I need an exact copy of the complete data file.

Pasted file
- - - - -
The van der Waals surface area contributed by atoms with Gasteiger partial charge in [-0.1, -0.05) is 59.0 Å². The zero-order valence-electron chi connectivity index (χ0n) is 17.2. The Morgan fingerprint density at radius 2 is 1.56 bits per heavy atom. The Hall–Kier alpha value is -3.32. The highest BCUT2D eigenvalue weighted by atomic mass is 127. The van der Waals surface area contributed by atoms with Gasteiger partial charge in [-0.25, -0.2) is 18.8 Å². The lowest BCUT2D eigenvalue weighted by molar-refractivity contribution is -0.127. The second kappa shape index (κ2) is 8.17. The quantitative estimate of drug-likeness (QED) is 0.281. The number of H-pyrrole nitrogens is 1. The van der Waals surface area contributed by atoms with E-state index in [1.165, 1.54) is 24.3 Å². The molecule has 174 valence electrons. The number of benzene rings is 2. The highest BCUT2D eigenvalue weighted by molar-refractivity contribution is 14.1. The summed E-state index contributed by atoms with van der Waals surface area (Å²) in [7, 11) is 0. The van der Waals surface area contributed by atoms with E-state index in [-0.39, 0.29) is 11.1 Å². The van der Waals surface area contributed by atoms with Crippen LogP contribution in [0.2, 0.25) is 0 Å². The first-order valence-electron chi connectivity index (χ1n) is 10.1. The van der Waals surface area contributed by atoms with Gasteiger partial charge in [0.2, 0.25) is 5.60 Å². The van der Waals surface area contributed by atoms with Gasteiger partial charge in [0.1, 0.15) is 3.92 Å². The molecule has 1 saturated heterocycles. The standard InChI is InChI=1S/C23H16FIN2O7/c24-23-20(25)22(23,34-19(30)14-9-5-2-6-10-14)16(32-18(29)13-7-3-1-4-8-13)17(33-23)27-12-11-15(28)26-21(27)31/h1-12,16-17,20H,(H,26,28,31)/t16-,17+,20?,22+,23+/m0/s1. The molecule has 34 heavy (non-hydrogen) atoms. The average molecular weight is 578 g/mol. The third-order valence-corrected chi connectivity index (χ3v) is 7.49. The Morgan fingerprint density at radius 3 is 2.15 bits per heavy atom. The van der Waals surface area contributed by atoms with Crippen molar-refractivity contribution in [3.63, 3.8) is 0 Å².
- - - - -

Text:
The van der Waals surface area contributed by atoms with Gasteiger partial charge in [-0.1, -0.05) is 59.0 Å². The zero-order valence-electron chi connectivity index (χ0n) is 17.2. The Morgan fingerprint density at radius 2 is 1.56 bits per heavy atom. The Hall–Kier alpha value is -3.32. The highest BCUT2D eigenvalue weighted by atomic mass is 127. The van der Waals surface area contributed by atoms with Gasteiger partial charge in [-0.25, -0.2) is 18.8 Å². The lowest BCUT2D eigenvalue weighted by molar-refractivity contribution is -0.127. The second kappa shape index (κ2) is 8.17. The quantitative estimate of drug-likeness (QED) is 0.281. The number of H-pyrrole nitrogens is 1. The van der Waals surface area contributed by atoms with E-state index in [1.165, 1.54) is 24.3 Å². The molecule has 174 valence electrons. The number of benzene rings is 2. The highest BCUT2D eigenvalue weighted by molar-refractivity contribution is 14.1. The summed E-state index contributed by atoms with van der Waals surface area (Å²) in [7, 11) is 0. The van der Waals surface area contributed by atoms with E-state index in [-0.39, 0.29) is 11.1 Å². The van der Waals surface area contributed by atoms with Crippen LogP contribution in [0.2, 0.25) is 0 Å². The first-order valence-electron chi connectivity index (χ1n) is 10.1. The van der Waals surface area contributed by atoms with Gasteiger partial charge in [0.2, 0.25) is 5.60 Å². The van der Waals surface area contributed by atoms with Gasteiger partial charge in [0.1, 0.15) is 3.92 Å². The molecule has 1 saturated heterocycles. The standard InChI is InChI=1S/C23H16FIN2O7/c24-23-20(25)22(23,34-19(30)14-9-5-2-6-10-14)16(32-18(29)13-7-3-1-4-8-13)17(33-23)27-12-11-15(28)26-21(27)31/h1-12,16-17,20H,(H,26,28,31)/t16-,17+,20?,22+,23+/m0/s1. The molecule has 34 heavy (non-hydrogen) atoms. The average molecular weight is 578 g/mol. The third-order valence-corrected chi connectivity index (χ3v) is 7.49. The Morgan fingerprint density at radius 3 is 2.15 bits per heavy atom. The van der Waals surface area contributed by atoms with Crippen molar-refractivity contribution in [3.63, 3.8) is 0 Å².